Defining Streetwear in Malaysia
Image source: Pause Mag
As the local Malaysian streetwear brands (i.e.: Stoned & Co, Pestle & Mortar Clothing, Nerdunit, etc) are gaining fame on an international level, streetwear is slowly becoming a norm in the culture of Malaysians when not too long-ago streetwear was deemed “a general clothing wear” rather than a culture. Now with the growing popularity of streetwear in Malaysia, one has to ask, just what is streetwear?
To venture further into this topic, we first have to know the origins of streetwear. Streetwear used to be heavily influenced by Hip-hop and skaters, and as we can tell, streetwear designs back in the days are heavily related to those themes. In simpler terms, streetwear was a story, telling the masses of their lifestyles.
As time passed, streetwear started evolving, implementation of elements involving different cultures of youths on the street to sports, and even to military influenced themes. Streetwear started expanding into different audiences whom can relate to the theme or design. Today we can see massive international brands dominating the streetwear news in the likes of Supreme, Stussy, Off-White, Fear of God and many more, all designing streetwear in their own way, telling their own stories.
Now how do Malaysians interpret streetwear? In many ways, there are bad and goods. As of today, decisions on streetwear are mainly not the idea behind the design but rather the brand of the design as many would rather buy an overpriced reseller international brand rather than support their own local brands.
It is sad to see that so many would relate streetwear to brand, status and money when streetwear was originally meant to tell a story of one’s lifestyle, to define their character, to share their culture.
Image source: Highsnobiety
Going into the new age, we also see luxury brands, like Louis Vuitton riding on the streetwear hype by launching a collaboration with a streetwear brand, Supreme further deepening the stigma of streetwear being a brand status than a culture.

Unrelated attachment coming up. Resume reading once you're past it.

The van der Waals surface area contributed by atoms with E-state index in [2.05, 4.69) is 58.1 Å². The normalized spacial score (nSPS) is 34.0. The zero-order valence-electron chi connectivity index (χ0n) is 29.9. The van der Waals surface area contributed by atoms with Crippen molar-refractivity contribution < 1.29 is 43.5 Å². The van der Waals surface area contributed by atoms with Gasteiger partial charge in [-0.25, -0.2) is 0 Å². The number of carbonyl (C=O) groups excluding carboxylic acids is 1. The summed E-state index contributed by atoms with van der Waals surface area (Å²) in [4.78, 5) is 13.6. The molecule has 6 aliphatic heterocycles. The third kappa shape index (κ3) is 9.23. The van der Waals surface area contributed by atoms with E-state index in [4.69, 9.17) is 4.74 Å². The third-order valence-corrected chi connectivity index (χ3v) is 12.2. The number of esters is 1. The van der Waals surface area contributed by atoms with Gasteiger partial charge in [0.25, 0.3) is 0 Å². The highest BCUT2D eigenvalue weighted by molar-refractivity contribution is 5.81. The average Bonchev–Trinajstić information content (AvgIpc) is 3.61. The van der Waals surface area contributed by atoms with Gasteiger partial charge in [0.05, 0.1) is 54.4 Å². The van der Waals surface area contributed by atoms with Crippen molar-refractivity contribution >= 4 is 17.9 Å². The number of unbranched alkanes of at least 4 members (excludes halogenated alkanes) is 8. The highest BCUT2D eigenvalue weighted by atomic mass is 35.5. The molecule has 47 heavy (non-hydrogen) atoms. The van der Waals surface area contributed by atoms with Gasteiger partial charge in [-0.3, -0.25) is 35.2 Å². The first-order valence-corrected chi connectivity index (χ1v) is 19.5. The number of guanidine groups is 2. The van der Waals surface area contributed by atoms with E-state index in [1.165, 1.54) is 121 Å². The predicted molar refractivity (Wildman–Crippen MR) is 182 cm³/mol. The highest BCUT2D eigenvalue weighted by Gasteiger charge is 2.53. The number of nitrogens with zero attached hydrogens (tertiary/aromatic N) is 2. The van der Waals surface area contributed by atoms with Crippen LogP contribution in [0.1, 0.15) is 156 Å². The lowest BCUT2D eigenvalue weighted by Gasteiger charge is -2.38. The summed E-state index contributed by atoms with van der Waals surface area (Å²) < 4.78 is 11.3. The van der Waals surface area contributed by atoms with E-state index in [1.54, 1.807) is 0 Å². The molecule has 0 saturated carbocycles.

Louis Vuitton has also unveiled its collection with a Japanese niche label called Fragment Design at a launch party at a local “high-end” streetwear store, Surrender in Singapore with over 400 guests including social influencers, slowly converting the streetwear industry into a brand conscious industry.
Still, all is not lost, as some of our local brands have even made it to international news and it’s all because of our Malaysian’s support. Just recently, our Malaysian local brand Stoned & Co has captured the international news when American hip-hop Trio, Migos, wore their Stoned Nexus Tracksuit at both the Nobody Safe Tour and Savage Tour.
With local brands stepping up their game and implementing quality garments equal to that of international brands and also designs influenced by the local Malaysian culture, we can slowly see the increase in interest of Malaysians in the local streetwear which is such a delightful sight to witness.
That being said, we at Indie Lab Collective aims to cultivate a culture and trend amongst millennials and the youths of our generation. We are a brand that champions on individuality, therefore we pride ourselves on using fashion as a medium for self-expression and accelerate the desire to make a statement.
Do check out our collections thus far, i.e: Freedom, Pursuit of Independence, etc. This year, we launched a brand new collection and campaign, Live Your Legacy. We kickstarted the campaign early this year with a Part 1 collection with Infinite Helix stone beads bracelets.
Stay tuned as we are launching Part 2 very, very soon.